Nik Bhatia is the author of Layered Money: From Gold and Dollars to Bitcoin and Central Bank Digital Currencies. Previously, he was a trader of US treasuries at a large investment management company in California, and his job was to both trade interest rate products and help set strategy for clients. Nik Bhatia is a former Wall Street trader, adjunct professor at the University of Southern California Marshall School of Business, and a private asset counselor. He helps onboard to Bitcoin both in a retail and institutional setting. He is also a counselor for investment managers with clients that are demanding a solution to get allocated to Bitcoin.
Interview Date : 3rd February 2021
How did you come to write Layered Money?
Layered money is another way of saying that we are in a credit money system, meaning, those forms of money that everyday people use are all forms of credit. They’re a liability of some financial institution issued to us as a debt instrument or credit instrument. For example, a checking account has dollars or yen in it called a deposit. The deposit is on the liability side of the Banks balance sheet. In the context of layers of money, the bank deposit that everyday people have is actually on the third layer of money. The second layer of money would be the central bank’s liabilities, for example, the Bank of Japan’s reserves in the system which are the assets of the private banking system.
The first layer of money would be JGBs (Japanese Government Bonds) where the government bonds are the assets backed by the central banks. So, government bonds become the first layer of money.
I didn’t write it for people that already believe in Bitcoin necessarily. I wrote this book for people that are interested in Bitcoin, and especially people that have a background in traditional finance. So, I’ve written a book in their language to explain why Bitcoin is an exciting part of our monetary future.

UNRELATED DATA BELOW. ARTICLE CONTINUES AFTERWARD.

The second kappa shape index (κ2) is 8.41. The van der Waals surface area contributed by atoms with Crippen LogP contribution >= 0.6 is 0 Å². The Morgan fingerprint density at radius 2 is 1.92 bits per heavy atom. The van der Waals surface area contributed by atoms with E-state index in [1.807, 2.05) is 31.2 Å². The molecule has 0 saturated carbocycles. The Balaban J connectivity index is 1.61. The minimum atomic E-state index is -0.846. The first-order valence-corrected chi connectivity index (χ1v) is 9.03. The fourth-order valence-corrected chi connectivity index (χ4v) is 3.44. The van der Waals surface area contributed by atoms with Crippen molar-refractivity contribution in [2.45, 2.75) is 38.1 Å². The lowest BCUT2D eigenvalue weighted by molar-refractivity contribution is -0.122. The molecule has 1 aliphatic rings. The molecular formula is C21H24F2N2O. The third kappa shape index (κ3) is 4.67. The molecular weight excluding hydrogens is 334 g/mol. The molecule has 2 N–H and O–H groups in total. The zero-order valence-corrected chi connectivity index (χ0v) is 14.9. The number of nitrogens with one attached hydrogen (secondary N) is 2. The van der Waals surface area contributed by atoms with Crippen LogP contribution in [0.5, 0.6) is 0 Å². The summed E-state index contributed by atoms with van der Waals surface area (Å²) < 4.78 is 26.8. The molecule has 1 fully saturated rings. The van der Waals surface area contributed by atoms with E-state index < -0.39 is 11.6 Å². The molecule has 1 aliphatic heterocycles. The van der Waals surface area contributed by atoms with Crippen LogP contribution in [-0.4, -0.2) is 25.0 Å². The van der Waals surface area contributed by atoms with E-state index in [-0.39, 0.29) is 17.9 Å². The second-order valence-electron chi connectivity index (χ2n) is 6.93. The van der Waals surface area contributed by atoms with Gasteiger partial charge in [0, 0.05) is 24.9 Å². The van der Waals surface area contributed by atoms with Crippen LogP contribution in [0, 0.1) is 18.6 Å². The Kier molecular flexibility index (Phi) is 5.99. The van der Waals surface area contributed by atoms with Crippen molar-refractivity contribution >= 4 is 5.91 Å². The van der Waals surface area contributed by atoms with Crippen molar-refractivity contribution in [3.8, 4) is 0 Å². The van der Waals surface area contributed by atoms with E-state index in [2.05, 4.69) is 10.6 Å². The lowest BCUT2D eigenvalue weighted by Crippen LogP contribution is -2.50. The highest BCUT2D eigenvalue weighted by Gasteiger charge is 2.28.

Why do you explain it as layers of money?
It is to show that in the past gold, and today and in the future Bitcoin are both first-layer monies. They don’t originate from the balance sheet of a financial institution. They are commodities and assets, not liabilities. Cash deposits are all liability forms of money, so your PayPal balance and any other deposit account are electronic interfaces where we interact with dollars or yen. Bitcoin, just like gold, is not the liability of anybody. Now, if you have a balance on a Bitcoin exchange, you are on a second layer Bitcoin because you don’t own the Bitcoin yourself, you own the liability of the Bitcoin exchange. Thus, Bitcoin still can have a layered structure to it. However, the very unique thing about Bitcoin is that anybody can have access to the first layer of money.
Why is it important to have access to the first layer of money?
Because you don’t have to be in a situation where you have to trust any counterparty. For example, if you are holding a bank deposit, you have to trust that the bank will not fail. If your deposit is insured by your government, you have to trust that if the bank fails the government will pay you out an insurance claim. Therefore, if you hold paper money that is a liability of the central bank and the government, you have to trust that your money is going to have value in the future. This is not to say that government currencies are bad and Bitcoin is good, it’s saying that people will, and they already are, demanding an alternative to holding money that is a liability of a government or a central bank. They prefer the option to have the freedom to denominate their earnings and their savings in a currency that doesn’t rely on anybody.
Wouldn’t there be chaos if everyone was their bank?
I do believe that most people will not take custody of their Bitcoin or be entirely in control of their savings and monetary future. They will continue to trust banks, governments, financial institutions, and financial technology companies to do that for them because people like insurance. People like having a mechanism to recover if they lose or misplace their assets. For that reason, not everyone is going to take control of their money on the first layer in the future. I do believe that a layered money structure is quite natural where some will demand a counterparty free money and others will be consenting to trust a bank or a government to take custody of their money.
What is Bitcoin about?
It is all about the freedom to choose, and you should be able to choose two things at once as well. If you want to hold half of your wealth in dollars and half of it in Bitcoin, you should be free to do so. It is not to say that Bitcoin will replace all currencies of governments and take banks out of the equation completely. Bitcoin is just a choice and people are using Bitcoin as that alternative today. I believe that’s a trend that will continue.
How did a layered structure of the monetary system start?